Could oily fish pills improve your teen’s behaviour? Students less disruptive after taking supplement in recent study

Could oily fish pills improve your teen’s behaviour? Students less disruptive after taking supplement in recent study

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Teenagers are notorious for making poor food choices – favouring pizzas, fizzy drinks and crisps over proper balanced meals.

So it might sound as if the makers of Well teen, a supplement made for teenagers ‘tailored’ for their developing brains, are on to something.Research seems to back this up – a recent study by the University of Oxford showed teenagers given the supplement for three months were better behaved than those given a placebo, according to teachers’ ratings of behavior. The researchers say it is the first study to show clearly that oral supplements can improve behavior in healthy youngsters.

One key ingredient is omega 3 – the fatty acids vital for building connections between brain cells, which influences our behavior. Our bodies can’t make them, so we need to get them from our diet.

Oily fish is the richest source of omega 3s. There is some evidence that a lack of omega 3 may be linked to an increased risk of behavioral problems.A study in the International Review of Psychiatry in 2006 suggested deficiencies in omega 3 may lower levels of brain chemicals at critical periods of neuro-development, and lead to problems such as aggression. And a study in the journal Expert Review of Neurotherapeutics in 2013 reviewed this evidence and concluded that giving a multi-nutrient supplement could help treat anti-social behavior and other psychiatric symptoms.

But could taking multi-nutrient pill with omega 3 really improve teenagers’ behaviour? The recent Oxford study involved 196 teenagers – when their diets were analysed, about 30 per cent was junk food snacks, and they had just 1.2 portions of fruit and veg a day.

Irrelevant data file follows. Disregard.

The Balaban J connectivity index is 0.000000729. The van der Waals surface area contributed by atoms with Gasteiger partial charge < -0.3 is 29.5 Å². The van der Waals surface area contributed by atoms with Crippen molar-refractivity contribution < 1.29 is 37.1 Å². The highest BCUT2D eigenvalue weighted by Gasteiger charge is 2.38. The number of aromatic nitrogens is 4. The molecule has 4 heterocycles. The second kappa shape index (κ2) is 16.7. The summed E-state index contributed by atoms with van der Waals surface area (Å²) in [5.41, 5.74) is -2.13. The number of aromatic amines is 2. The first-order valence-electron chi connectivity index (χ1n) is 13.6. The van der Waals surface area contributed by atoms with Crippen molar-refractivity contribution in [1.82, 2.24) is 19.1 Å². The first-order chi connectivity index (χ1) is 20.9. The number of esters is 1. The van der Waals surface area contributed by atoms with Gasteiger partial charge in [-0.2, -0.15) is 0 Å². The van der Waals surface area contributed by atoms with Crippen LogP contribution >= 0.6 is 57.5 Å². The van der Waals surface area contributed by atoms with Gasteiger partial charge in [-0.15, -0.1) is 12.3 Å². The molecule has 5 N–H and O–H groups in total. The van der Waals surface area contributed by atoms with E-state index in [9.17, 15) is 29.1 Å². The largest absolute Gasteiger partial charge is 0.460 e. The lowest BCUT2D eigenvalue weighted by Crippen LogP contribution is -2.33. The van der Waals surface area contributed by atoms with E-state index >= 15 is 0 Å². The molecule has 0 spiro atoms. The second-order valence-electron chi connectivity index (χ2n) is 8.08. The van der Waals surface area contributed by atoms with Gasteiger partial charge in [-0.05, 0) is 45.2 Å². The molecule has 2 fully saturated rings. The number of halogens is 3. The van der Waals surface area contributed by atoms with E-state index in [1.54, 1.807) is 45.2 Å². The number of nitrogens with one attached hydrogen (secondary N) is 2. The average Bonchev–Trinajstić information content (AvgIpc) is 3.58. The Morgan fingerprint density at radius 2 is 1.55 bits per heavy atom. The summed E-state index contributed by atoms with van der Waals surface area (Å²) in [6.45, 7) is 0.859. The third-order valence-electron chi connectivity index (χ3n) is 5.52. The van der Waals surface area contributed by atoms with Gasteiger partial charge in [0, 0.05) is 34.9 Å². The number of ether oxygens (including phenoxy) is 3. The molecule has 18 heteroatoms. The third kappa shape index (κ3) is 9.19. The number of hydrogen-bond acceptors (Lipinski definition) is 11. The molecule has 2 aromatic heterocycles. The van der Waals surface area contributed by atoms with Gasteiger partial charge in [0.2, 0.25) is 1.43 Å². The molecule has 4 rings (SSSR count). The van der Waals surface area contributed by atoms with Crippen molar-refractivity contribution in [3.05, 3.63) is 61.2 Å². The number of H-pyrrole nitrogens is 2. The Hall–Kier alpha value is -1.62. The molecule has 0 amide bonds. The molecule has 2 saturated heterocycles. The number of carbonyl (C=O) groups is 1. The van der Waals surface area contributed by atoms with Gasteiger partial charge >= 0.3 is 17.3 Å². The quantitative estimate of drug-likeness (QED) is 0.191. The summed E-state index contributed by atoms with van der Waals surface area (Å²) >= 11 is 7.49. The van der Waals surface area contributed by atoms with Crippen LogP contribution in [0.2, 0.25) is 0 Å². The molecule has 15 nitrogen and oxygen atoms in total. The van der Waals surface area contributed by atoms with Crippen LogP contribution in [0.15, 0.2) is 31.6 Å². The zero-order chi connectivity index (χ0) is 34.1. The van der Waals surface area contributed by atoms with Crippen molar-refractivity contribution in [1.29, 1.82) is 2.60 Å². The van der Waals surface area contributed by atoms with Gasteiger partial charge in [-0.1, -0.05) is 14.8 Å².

Oily fish intake was negligible. The teenagers were given either Wellteen or a placebo daily for 12 weeks.
The study results, which were published in the British Journal of Nutrition, suggested that only students on the supplements had improved behaviour. Ideally children would get omega 3s from fish, but because so many don’t like it, supplements may be the best alternative, says Jonathan Tammam, a registered dietitian and a research scientist at the University of Oxford, who led the study.

Dr Tammam plans to repeat the study in more schools and argues that lobbying the government or making it aware of these findings is a useful first step to influencing public health policy and understanding how ‘nutrition can impact the cognitive health and behaviour of children’.

Yet some experts say the results of the Wellteen study are ‘overstated’, particularly as the study was small.’The change in disruptive behaviour was weak, going from a rating of 53.3 before they took the supplement to 52.4,’ says Professor John Beattie, head of the micronutrients group at the Rowett Institute of Nutrition and Health, University of Aberdeen, who studies the impact of nutrient deficiencies on health.Other experts say the study was too short to be meaningful.

‘You would need to test the effect of the supplement over a much longer period of time to know if there was a clear influence on behaviour,’ says Dr Baukje De Roos, deputy director of the Rowett Institute.

  • Omega 3 fatty acids take about 18 weeks to integrate fully into cells and long-term effects would only be expected after that, she says. Taking supplements ‘may be of benefit for some teenagers and children who don’t have access to an adequate diet, but there is no evidence of a benefit in healthy people,’ adds Anna Daniels, spokesperson for the British Dietetic Association.
  • There are also concerns that supplements containing a mix of nutrients could cause problems because certain minerals can interact with each other when taken together, says Professor Beattie.
  • For example, zinc and copper (in the Wellteen supplement and many other multivitamins) are ‘mutually antagonistic’, meaning if they are taken together there is reduced absorption of both, he adds. ‘Focusing on dietary changes should be a priority.’ Anna Daniels suggests having about two portions of oily fish per week. ‘Making fish pie, fishcakes and pasta bake made with oily fish such as salmon, mackerel or sardines may be a way to appeal to teenagers,’ she says.

Omega 3 from algae versus fish

  • And some manufacturers are adding omega 3 to certain breads, milk and spreads. Professor Beattie says these are just as beneficial as fresh fish, so worth a try.But as Benjamin Jacobs, a consultant paediatrician at the Royal National Orthopaedic Hospital, explains, addressing any shortfalls in omega 3 is not as urgent as other nutrient deficiencies in teenagers, such as vitamin D, which is needed for healthy bones.
  • The government will release a report soon looking into the value of vitamin D supplements or fortifying foods, finalising five years’ worth of investigation, and possibly recommending that certain foods should be fortified with vitamin D, particularly for children and teenagers, he says.
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